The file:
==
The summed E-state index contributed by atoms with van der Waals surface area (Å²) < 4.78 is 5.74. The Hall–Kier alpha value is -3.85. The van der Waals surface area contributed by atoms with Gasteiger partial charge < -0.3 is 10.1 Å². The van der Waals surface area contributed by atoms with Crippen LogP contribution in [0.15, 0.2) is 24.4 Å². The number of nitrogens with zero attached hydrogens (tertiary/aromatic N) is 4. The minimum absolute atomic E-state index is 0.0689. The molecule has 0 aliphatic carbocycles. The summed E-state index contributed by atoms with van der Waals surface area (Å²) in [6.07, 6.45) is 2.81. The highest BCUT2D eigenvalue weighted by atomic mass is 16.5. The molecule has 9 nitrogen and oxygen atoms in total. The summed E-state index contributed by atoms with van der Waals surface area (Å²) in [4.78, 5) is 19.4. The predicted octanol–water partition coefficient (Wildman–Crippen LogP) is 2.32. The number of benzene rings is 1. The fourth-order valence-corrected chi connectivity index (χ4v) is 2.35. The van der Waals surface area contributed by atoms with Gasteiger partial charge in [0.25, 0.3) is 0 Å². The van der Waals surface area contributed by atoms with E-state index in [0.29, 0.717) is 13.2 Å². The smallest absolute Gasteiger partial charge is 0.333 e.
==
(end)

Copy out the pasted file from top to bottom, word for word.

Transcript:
The summed E-state index contributed by atoms with van der Waals surface area (Å²) < 4.78 is 5.74. The Hall–Kier alpha value is -3.85. The van der Waals surface area contributed by atoms with Gasteiger partial charge < -0.3 is 10.1 Å². The van der Waals surface area contributed by atoms with Crippen LogP contribution in [0.15, 0.2) is 24.4 Å². The number of nitrogens with zero attached hydrogens (tertiary/aromatic N) is 4. The minimum absolute atomic E-state index is 0.0689. The molecule has 0 aliphatic carbocycles. The summed E-state index contributed by atoms with van der Waals surface area (Å²) in [6.07, 6.45) is 2.81. The highest BCUT2D eigenvalue weighted by atomic mass is 16.5. The molecule has 9 nitrogen and oxygen atoms in total. The summed E-state index contributed by atoms with van der Waals surface area (Å²) in [4.78, 5) is 19.4. The predicted octanol–water partition coefficient (Wildman–Crippen LogP) is 2.32. The number of benzene rings is 1. The fourth-order valence-corrected chi connectivity index (χ4v) is 2.35. The van der Waals surface area contributed by atoms with Gasteiger partial charge in [0.25, 0.3) is 0 Å². The van der Waals surface area contributed by atoms with E-state index in [0.29, 0.717) is 13.2 Å². The smallest absolute Gasteiger partial charge is 0.333 e.